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Arthritis Rheum. 2009 Apr;60(4):1112-8. doi: 10.1002/art.24409.

Anti-U3 RNP autoantibodies in systemic sclerosis.

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University of Pittsburgh School of Medicine, Pittsburgh, Pennsylvania, USA.



To describe the classification, demographic and clinical features, and survival in anti-U3 RNP autoantibody-positive patients with systemic sclerosis (SSc).


Medical records of 108 anti-U3 RNP-positive and 2,471 anti-U3 RNP-negative SSc patients first evaluated during 1985-2003 were reviewed. Anti-U3 RNP antibody was detected by protein and RNA immunoprecipitation. Disease classification, demographic and clinical features, organ system involvement, and survival were compared between the 2 patient groups, by Student's t-test, chi-square analysis, and Mantel-Haenszel test.


The anti-U3 RNP-positive group had a higher proportion of African American patients (27% versus 5%; P < 0.001) and male patients (29% versus 19%; P = 0.021), and was younger at the time of first physician diagnosis (mean age 42.8 years versus 47.4 years; P = 0.001). The 2 groups had similar proportions of patients with diffuse cutaneous involvement (47% and 45% in those with and those without anti-U3 RNP, respectively). However, among patients with diffuse cutaneous involvement, the mean maximum modified Rodnan skin score was significantly lower in the anti-U3 RNP group (22.3 versus 27.9; P < 0.001). Skeletal muscle involvement was more frequent in anti-U3 RNP-positive patients (25% versus 14%; P = 0.002), as was "intrinsic" pulmonary arterial hypertension (PAH) (31% versus 13%; P < 0.001). The frequency of gastrointestinal involvement, cardiac involvement, pulmonary fibrosis, and "renal crisis" did not differ significantly between the 2 groups. Survival was worse in the anti-U3 RNP-positive group (hazard ratio 1.38 [95% confidence interval 1.05-1.82]). PAH was the most common known cause of death in patients with anti-U3 RNP (30%, versus 10% in the anti-U3 RNP-negative group; P < 0.001).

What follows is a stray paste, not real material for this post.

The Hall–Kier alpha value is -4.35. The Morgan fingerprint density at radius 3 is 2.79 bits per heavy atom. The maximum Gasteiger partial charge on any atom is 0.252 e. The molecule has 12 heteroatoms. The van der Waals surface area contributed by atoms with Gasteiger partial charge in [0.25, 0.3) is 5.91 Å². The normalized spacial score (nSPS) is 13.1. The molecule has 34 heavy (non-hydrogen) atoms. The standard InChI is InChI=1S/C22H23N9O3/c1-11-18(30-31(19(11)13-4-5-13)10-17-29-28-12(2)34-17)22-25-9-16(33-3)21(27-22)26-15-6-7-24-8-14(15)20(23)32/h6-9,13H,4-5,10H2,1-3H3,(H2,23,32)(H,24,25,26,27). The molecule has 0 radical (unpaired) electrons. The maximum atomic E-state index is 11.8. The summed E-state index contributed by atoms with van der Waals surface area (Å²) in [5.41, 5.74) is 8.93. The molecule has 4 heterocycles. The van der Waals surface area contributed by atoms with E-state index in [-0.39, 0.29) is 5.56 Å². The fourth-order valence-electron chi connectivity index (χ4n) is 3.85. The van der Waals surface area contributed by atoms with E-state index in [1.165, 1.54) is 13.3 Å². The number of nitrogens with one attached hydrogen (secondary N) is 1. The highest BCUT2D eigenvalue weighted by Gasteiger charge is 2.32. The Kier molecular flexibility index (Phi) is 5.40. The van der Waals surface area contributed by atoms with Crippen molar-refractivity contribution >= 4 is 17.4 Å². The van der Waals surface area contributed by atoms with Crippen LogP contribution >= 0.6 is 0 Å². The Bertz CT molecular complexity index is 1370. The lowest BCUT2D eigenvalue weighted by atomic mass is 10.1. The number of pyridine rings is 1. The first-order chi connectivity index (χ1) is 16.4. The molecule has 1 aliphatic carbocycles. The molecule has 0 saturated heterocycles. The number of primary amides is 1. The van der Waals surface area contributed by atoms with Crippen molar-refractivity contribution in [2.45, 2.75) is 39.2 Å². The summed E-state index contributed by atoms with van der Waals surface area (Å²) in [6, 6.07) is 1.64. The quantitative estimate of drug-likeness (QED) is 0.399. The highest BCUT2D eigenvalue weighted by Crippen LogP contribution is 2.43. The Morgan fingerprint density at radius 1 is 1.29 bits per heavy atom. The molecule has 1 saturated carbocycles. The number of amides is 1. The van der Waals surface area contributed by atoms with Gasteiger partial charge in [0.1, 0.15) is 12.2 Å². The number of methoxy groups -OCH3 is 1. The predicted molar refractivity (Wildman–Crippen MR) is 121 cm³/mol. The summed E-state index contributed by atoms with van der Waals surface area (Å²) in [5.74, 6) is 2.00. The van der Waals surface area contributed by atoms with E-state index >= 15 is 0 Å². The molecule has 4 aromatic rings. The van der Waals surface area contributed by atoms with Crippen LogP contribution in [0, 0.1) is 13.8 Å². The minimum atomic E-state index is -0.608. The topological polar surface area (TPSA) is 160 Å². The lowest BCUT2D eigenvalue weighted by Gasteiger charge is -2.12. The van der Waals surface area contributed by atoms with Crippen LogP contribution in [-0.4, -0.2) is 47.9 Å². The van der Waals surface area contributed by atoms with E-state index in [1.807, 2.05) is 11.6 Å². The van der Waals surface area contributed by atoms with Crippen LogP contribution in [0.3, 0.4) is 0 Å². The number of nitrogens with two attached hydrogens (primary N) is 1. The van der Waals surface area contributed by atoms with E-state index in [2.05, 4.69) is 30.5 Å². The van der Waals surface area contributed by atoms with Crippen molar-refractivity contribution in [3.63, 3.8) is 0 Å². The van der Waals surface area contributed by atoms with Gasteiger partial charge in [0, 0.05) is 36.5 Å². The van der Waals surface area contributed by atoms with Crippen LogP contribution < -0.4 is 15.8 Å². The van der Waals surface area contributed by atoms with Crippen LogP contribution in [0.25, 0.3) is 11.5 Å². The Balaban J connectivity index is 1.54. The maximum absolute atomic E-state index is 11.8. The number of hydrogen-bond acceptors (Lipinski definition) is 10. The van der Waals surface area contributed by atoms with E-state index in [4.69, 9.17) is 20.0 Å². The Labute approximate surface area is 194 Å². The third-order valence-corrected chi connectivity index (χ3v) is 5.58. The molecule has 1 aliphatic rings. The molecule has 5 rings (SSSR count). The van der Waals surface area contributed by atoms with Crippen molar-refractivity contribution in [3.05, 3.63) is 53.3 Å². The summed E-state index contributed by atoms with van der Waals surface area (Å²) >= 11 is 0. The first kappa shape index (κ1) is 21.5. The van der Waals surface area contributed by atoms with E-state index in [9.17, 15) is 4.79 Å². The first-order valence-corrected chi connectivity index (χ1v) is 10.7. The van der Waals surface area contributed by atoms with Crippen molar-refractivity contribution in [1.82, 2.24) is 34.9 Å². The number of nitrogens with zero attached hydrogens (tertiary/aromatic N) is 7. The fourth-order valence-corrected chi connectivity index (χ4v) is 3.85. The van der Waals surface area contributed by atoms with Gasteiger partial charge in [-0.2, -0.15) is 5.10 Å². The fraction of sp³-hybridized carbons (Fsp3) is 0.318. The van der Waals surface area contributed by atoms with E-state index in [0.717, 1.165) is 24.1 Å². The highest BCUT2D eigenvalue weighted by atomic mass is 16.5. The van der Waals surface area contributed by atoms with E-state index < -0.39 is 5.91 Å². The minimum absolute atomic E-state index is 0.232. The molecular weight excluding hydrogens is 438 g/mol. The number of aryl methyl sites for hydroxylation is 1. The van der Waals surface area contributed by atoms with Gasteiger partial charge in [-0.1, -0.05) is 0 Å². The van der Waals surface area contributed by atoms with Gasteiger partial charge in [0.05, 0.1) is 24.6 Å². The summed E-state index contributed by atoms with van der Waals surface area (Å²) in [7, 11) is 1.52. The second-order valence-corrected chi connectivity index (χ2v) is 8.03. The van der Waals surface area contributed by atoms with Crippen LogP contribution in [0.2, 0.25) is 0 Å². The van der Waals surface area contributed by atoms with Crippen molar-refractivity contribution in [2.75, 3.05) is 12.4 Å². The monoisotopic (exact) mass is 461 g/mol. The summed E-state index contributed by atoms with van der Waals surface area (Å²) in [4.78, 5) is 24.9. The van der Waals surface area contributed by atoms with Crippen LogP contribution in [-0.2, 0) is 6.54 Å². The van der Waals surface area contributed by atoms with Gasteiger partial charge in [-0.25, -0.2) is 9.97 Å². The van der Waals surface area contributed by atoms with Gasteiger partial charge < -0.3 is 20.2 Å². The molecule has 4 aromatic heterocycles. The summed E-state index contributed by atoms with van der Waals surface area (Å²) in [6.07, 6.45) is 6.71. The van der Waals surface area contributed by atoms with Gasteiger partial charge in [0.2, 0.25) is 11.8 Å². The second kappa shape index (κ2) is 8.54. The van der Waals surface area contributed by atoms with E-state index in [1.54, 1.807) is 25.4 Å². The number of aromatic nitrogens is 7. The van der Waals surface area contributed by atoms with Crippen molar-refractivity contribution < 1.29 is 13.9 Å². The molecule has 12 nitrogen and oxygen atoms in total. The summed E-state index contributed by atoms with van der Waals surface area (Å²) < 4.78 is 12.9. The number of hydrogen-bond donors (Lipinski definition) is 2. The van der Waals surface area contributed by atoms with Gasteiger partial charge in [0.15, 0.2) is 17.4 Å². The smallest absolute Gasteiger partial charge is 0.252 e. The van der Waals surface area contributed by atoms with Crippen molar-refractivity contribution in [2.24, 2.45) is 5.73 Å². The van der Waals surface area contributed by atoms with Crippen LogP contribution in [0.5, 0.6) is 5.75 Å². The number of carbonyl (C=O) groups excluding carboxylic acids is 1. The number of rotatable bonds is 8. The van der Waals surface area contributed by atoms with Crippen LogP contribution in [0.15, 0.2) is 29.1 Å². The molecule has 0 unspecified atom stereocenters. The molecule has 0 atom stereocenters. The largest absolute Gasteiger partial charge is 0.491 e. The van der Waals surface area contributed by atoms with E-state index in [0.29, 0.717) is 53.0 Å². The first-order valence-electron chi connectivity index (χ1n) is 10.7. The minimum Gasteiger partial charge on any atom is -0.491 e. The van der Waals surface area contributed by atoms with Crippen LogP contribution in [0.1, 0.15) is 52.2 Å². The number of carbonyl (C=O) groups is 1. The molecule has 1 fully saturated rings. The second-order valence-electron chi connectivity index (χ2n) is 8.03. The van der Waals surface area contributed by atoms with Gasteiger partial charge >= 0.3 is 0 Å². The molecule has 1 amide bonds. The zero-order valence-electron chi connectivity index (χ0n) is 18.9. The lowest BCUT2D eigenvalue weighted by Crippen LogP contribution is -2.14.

The present findings demonstrate that the frequencies of African American race and male sex are greater among SSc patients with anti-U3 RNP antibody than those without, and the former group is younger at SSc diagnosis. Anti-U3 RNP-positive patients have more frequent skeletal muscle involvement and PAH, the latter being the most common cause of death.

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